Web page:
Hindu temple in Pakistan vandalised, set on fire
A historic Hindu temple in Pakistan’s Khyber Pakhtunkwa province was vandalised and set on fire by an unruly mob of hundreds on Wednesday following a dispute over the land occupied by it.
The Shri Paramhans Ji Maharaj’s Samadhi along with the Krishna Dwara Mandir in Teri village of Karak district was vandalised by the mob that claimed the temple had encroached on extra land.
District police officer Irfan Marwat said the mob was protesting the expansion work of the temple and demolished new construction work alongside the old structure.
The temple was first attacked and demolished in 1997. After intervention by the Supreme Court in 2015, the local community had agreed to its reconstruction. Despite the reconstruction, there was a dispute over the land allocated to the temple. This also led to some misunderstanding between the temple supporters and local clerics. Eyewitnesses said that hundreds of people set fire to the building on Wednesday.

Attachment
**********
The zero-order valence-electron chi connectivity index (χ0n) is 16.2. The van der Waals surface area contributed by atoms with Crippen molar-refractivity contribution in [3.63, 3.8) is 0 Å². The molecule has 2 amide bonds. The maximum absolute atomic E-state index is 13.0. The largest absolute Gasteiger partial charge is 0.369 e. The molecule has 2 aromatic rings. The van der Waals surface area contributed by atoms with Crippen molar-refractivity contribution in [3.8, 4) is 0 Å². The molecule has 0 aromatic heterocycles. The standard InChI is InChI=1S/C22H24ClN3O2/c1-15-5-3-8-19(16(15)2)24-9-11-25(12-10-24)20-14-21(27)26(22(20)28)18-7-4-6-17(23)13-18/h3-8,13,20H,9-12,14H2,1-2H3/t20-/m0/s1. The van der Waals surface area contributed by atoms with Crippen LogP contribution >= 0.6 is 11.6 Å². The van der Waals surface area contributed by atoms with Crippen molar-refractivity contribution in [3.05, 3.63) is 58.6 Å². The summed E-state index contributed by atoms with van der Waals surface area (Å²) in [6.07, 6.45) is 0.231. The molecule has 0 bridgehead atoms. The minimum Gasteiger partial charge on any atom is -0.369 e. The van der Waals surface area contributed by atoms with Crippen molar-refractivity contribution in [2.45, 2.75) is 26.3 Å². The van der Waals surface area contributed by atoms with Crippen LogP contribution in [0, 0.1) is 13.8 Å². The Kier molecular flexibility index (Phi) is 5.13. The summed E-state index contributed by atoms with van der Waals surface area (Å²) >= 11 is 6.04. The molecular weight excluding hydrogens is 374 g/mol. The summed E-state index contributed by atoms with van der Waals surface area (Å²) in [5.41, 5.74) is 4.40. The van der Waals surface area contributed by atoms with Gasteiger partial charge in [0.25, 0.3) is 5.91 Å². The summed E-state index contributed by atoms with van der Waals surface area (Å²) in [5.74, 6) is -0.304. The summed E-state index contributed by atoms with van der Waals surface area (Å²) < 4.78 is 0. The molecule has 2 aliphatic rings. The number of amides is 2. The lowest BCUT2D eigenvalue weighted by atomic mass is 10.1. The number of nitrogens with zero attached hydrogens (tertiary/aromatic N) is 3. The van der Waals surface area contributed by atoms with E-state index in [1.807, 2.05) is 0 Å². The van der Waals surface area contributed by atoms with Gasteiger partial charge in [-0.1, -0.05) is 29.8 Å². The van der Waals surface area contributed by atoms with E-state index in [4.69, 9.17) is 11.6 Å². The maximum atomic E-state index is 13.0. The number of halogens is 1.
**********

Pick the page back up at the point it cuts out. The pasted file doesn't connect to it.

They surrounded and vandalised the temple for hours but police did not intervene.
Local media quoted advocate Rohit Kumar, a representative of the Hindu community, as saying that the temple did not exceed the agreed area and that residents violated the agreement by vandalising the temple.
No case has been registered and neither any arrest made so far in the incident.
Pakistan’s federal Parliamentary Secretary for Human Rights Lal Chand Malhi strongly condemned the vandalisation by “some anti-social elements”.
Hindus are the biggest minority in Pakistan. According to official estimates, 75 lakh Hindus live in Pakistan. However, according to the community, over 90 lakh Hindus are living in the country.
The majority of Pakistan’s Hindu population is settled in Sindh province where they share culture, traditions and language with Muslim residents. They often complain of harassment by the extremists.
(With inputs from Agencies)
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